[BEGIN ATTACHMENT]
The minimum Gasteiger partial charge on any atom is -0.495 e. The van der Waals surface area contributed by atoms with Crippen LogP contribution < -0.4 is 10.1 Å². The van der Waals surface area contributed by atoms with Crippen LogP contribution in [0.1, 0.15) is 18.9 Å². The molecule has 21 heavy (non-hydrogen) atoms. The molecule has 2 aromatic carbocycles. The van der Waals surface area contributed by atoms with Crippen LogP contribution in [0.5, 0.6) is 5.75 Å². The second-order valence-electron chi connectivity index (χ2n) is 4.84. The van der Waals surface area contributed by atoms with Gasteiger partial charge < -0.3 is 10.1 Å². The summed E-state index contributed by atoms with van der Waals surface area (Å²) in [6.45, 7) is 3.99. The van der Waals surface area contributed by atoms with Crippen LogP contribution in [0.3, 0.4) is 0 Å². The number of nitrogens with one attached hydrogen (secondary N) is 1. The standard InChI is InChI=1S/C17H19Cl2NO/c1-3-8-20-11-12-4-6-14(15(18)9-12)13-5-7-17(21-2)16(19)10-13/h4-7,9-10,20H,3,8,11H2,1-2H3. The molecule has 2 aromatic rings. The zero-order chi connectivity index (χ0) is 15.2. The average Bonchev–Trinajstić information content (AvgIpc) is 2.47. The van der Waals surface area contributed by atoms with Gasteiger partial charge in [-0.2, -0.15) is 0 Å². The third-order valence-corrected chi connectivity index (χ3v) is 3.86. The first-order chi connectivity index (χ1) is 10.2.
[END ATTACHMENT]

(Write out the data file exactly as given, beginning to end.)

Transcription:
The minimum Gasteiger partial charge on any atom is -0.495 e. The van der Waals surface area contributed by atoms with Crippen LogP contribution < -0.4 is 10.1 Å². The van der Waals surface area contributed by atoms with Crippen LogP contribution in [0.1, 0.15) is 18.9 Å². The molecule has 21 heavy (non-hydrogen) atoms. The molecule has 2 aromatic carbocycles. The van der Waals surface area contributed by atoms with Crippen LogP contribution in [0.5, 0.6) is 5.75 Å². The second-order valence-electron chi connectivity index (χ2n) is 4.84. The van der Waals surface area contributed by atoms with Gasteiger partial charge < -0.3 is 10.1 Å². The summed E-state index contributed by atoms with van der Waals surface area (Å²) in [6.45, 7) is 3.99. The van der Waals surface area contributed by atoms with Crippen LogP contribution in [0.3, 0.4) is 0 Å². The number of nitrogens with one attached hydrogen (secondary N) is 1. The standard InChI is InChI=1S/C17H19Cl2NO/c1-3-8-20-11-12-4-6-14(15(18)9-12)13-5-7-17(21-2)16(19)10-13/h4-7,9-10,20H,3,8,11H2,1-2H3. The molecule has 2 aromatic rings. The zero-order chi connectivity index (χ0) is 15.2. The average Bonchev–Trinajstić information content (AvgIpc) is 2.47. The van der Waals surface area contributed by atoms with Gasteiger partial charge in [-0.2, -0.15) is 0 Å². The third-order valence-corrected chi connectivity index (χ3v) is 3.86. The first-order chi connectivity index (χ1) is 10.2.